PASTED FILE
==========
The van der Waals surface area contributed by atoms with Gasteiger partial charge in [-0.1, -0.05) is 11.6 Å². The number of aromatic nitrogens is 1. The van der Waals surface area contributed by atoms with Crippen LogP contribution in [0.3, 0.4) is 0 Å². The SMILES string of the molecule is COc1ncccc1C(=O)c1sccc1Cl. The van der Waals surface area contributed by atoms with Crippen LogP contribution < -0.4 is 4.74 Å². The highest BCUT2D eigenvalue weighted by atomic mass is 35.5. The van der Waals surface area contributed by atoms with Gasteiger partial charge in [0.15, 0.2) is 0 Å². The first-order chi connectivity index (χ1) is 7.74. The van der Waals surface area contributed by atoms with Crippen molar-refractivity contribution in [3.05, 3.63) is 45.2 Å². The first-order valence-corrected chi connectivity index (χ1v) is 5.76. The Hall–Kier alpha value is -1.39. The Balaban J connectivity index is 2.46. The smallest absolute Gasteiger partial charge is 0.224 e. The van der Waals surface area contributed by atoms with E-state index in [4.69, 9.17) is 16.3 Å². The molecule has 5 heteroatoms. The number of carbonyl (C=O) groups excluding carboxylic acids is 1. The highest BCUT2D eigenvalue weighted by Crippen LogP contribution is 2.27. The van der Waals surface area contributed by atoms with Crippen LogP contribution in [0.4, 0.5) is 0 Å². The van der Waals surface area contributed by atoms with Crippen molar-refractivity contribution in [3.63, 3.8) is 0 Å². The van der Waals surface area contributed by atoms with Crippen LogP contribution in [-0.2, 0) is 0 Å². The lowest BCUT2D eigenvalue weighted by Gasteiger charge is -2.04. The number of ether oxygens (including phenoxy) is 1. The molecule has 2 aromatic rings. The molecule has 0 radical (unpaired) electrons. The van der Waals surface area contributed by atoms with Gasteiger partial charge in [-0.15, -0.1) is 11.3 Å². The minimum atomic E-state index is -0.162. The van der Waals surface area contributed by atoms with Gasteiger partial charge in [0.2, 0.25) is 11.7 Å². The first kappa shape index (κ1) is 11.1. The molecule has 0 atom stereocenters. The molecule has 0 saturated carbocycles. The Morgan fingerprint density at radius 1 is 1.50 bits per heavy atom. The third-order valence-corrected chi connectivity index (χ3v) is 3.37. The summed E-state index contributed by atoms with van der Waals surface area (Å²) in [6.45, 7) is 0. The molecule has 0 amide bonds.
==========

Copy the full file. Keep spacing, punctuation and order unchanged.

The van der Waals surface area contributed by atoms with Gasteiger partial charge in [-0.1, -0.05) is 11.6 Å². The number of aromatic nitrogens is 1. The van der Waals surface area contributed by atoms with Crippen LogP contribution in [0.3, 0.4) is 0 Å². The SMILES string of the molecule is COc1ncccc1C(=O)c1sccc1Cl. The van der Waals surface area contributed by atoms with Crippen LogP contribution < -0.4 is 4.74 Å². The highest BCUT2D eigenvalue weighted by atomic mass is 35.5. The van der Waals surface area contributed by atoms with Gasteiger partial charge in [0.15, 0.2) is 0 Å². The first-order chi connectivity index (χ1) is 7.74. The van der Waals surface area contributed by atoms with Crippen molar-refractivity contribution in [3.05, 3.63) is 45.2 Å². The first-order valence-corrected chi connectivity index (χ1v) is 5.76. The Hall–Kier alpha value is -1.39. The Balaban J connectivity index is 2.46. The smallest absolute Gasteiger partial charge is 0.224 e. The van der Waals surface area contributed by atoms with E-state index in [4.69, 9.17) is 16.3 Å². The molecule has 5 heteroatoms. The number of carbonyl (C=O) groups excluding carboxylic acids is 1. The highest BCUT2D eigenvalue weighted by Crippen LogP contribution is 2.27. The van der Waals surface area contributed by atoms with Crippen LogP contribution in [0.4, 0.5) is 0 Å². The van der Waals surface area contributed by atoms with Crippen molar-refractivity contribution in [3.63, 3.8) is 0 Å². The van der Waals surface area contributed by atoms with Crippen LogP contribution in [-0.2, 0) is 0 Å². The lowest BCUT2D eigenvalue weighted by Gasteiger charge is -2.04. The number of ether oxygens (including phenoxy) is 1. The molecule has 2 aromatic rings. The molecule has 0 radical (unpaired) electrons. The van der Waals surface area contributed by atoms with Gasteiger partial charge in [-0.15, -0.1) is 11.3 Å². The minimum atomic E-state index is -0.162. The van der Waals surface area contributed by atoms with Gasteiger partial charge in [0.2, 0.25) is 11.7 Å². The first kappa shape index (κ1) is 11.1. The molecule has 0 atom stereocenters. The molecule has 0 saturated carbocycles. The Morgan fingerprint density at radius 1 is 1.50 bits per heavy atom. The third-order valence-corrected chi connectivity index (χ3v) is 3.37. The summed E-state index contributed by atoms with van der Waals surface area (Å²) in [6.45, 7) is 0. The molecule has 0 amide bonds.